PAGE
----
8)He that is slow to wrath is of great understanding...

...but he that is hasty of spirit exalteth folly.  (Proverbs 14:29)

9)Where no wood is, there the fire goeth out... where there is no talebearer, the strife ceaseth.  (Proverbs 26:20)

10)A merry heart doeth good like a medicine...

...but a broken spirit drieth the bones.  (Proverbs 17:22)

Synonymous: 2, 6, 9
Antithetic:  1, 3, 4, 8, 10
Synthetic: 5, 7


The word "Ecclesiastes" comes from the Greek translation of the Hebrew title for "Teacher" or "Preacher."  Although the book's author writes from the perspective of King Solomon (see 1:1), most scholars agree that the author was actually from a later time, and was just using that persona.  The key word in Ecclesiastes is "vanity."  Its literal translation is "breath" or "breeze" (Harper-Collins, p. 987).  The word is used to show the transcience of mortal life.

If you are having trouble understanding Ecclesiastes, you are definitely not alone! Here is a quote from the Harper-Collins Study Bible, p. 987: "Attempts to find a clear structure in the book have not succeeded, and its tension-filled expression of life's contradictions gives the book a puzzlelike character....Ecclesiastes is not difficult to read, but its meaning as a whole is difficult. Scholars offer strongly conflicting accounts of its message."

The spiraling main concern of the book is that life on earth is temporary, it is a "vanity," a breeze passing by and leaving little trace that it was ever there.  Much of what we focus our time and efforts on in mortal life ("under the sun") disappears like a vapor.  It's a constant "vexation of spirit" to the author.  What is the point? he continually wonders.

He observes that life cycles and renews.  The sun goes down, just to come up again.  One person comes up with a great idea, but someone else has thought of that great idea before.  The experiences of mankind, as individuals, do not build upon each other, but each man learns again what others have learned.  Life is ever unfinished:  Even though the generations pass, "the earth abideth forever" (1:4). "All the rivers run into the sea; yet the sea is not full" (1:7).

He accomplishes great works, he learns the full gamit of knowledge from wisdom to madness, he builds an empire, he gains great wealth, he even devises irrigation (a great feat in his arid land).  In the end, he observes, there is no profit "under the sun;" everything on the earth eventually decays and returns back into the cycle of life.  Earthlife is fraught with trials and troubles, despite the best preparations.

In all his musings and observations about this transitory life, he sprinkles in the truths he discovers: 
  • Time goes by and does not return for men; therefore we must enjoy the experiences of the present, both work and  recreation (2:24; 3:11-13, 22; 5:18-20; 8:15; 9:10).  To be a workaholic is a "vanity" (4:8).  Besides, those who seek after earthly treasures are never satisified with them (5:10-13), and nothing we gain or create is permanent (2:11).  It is the journey itself we must enjoy, the process of the work and the play, and the relationships with others (9:9).
  • It is impossible to comprehend the works of God (8:16-17; 11:6). In contrast to the "vanity" of man's life and efforts, God is timeless, and His works endure forever (3:14-15).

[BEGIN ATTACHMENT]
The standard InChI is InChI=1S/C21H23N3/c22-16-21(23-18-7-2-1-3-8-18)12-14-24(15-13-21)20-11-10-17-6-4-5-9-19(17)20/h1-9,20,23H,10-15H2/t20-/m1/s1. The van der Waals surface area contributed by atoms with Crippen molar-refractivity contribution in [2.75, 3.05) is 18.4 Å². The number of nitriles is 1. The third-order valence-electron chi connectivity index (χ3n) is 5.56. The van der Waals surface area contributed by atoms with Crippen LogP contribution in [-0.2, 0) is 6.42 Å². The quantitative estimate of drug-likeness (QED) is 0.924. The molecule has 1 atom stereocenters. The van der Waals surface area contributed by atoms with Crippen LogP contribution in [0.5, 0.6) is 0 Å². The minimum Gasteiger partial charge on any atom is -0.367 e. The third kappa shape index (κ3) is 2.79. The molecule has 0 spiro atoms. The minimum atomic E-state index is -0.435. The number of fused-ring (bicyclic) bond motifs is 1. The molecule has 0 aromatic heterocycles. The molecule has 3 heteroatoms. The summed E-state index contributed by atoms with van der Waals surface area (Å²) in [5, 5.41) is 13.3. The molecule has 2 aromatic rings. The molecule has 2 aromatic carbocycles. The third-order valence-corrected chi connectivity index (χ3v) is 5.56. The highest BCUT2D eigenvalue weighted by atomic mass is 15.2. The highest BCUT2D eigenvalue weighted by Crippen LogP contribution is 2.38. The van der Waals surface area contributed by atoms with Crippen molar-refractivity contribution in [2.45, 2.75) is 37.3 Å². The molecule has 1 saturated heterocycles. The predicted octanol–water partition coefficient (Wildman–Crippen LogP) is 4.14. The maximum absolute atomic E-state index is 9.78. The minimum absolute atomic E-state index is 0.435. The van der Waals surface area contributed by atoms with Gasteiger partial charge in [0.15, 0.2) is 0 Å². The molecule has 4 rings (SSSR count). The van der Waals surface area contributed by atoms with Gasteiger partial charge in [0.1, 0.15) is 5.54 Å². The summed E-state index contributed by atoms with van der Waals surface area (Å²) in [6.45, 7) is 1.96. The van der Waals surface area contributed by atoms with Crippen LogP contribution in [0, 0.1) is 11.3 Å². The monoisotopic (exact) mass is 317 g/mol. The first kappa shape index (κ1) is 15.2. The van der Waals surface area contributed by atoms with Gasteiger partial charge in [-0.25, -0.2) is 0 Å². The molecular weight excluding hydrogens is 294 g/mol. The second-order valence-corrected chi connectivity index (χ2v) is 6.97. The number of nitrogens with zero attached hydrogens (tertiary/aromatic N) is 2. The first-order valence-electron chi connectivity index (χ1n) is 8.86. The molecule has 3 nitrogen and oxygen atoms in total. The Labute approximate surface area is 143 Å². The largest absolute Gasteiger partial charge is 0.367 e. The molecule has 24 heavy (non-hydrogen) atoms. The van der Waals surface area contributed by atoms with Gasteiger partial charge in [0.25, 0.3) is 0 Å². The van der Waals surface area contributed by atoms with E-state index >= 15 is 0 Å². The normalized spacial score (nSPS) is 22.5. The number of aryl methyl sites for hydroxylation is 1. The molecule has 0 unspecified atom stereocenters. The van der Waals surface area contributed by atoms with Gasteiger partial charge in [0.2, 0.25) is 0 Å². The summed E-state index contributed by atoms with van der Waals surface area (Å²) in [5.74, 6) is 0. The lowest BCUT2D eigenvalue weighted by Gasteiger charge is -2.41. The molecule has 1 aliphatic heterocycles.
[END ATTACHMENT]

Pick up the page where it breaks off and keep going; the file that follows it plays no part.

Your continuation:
• Wisdom is the one thing worth getting (2:13; 7:11-12), and the key piece of wisdom, repeated throughout the book, is that we must fear (meaning to worship, respect and follow) God. This is the one thing that is not "vanity" (5:7; 12:13-14)
The most famous message in Ecclesiastes is the poem about the seasons of life found in 3:1-8:  "To every thing there is a season, and a time to every purpose under the heaven..."  (Regarding verse 8, bear in mind that there is only one Hebrew word that expresses distaste, and it is translated as "hate."  The original meaning of "hate" in the Old Testament, then, can vary from a feeling of indifference, to a mild dislike, to absolute abhorance.  Only in the context can the meaning be determined--sometimes.)

"The contrary pairs" in this poem "are a literary device using opposites to represent life's totality and variety" (Harper-Collins).  This is emphasized even more by the fact that there are 14 of them.  Seven is the number of completeness, perfection.  Twice seven (14) is the impossible state of perfection doubled.  Despite the transitory nature of life, the way that God has set up the cycles and seasons is absolutely, indesputably perfect.

(For more information on Proverbs and Ecclesiastes, click here for the Institute Manual.)

Sunday, August 1, 2010

Old Testament Lesson #30 "Come to the House of the Lord"

2 Chronicles 29-30; 32; 34


The story of King Hezekiah is found in three places in the Old Testament (beginning in 2 Chron. 29, 2 Kings 18, and Isaiah 36).  His name is mentioned 128 times.  Clearly his story is very important.

We have skipped ahead about 130 years and several kings from Jehoshaphat to find Hezekiah, another chain-breaking king who restored the true worship of Jehovah to Jerusalem.  King Hezekiah's father, Ahaz, had been very wicked.  He had defiled the temple and led the people in idolatry, even offering his own son as a heathen sacrifice (2 Chron. 28).  So how did he manage to produce such a righteous heir?  Hezekiah's mother's name was Abijah, and her father was Zechariah (2 Chron. 29:1).  Among the several Zechariahs mentioned, the one who fits in this time frame was the son of a priest (2 Chron. 24:20), and "had understanding in the visions of God" (2 Chron. 26:5).  Very likely, Hezekiah's mother was a faithful follower of Jehovah, and was the one who turned the tide for Israel, by raising her son to worship the true and living God.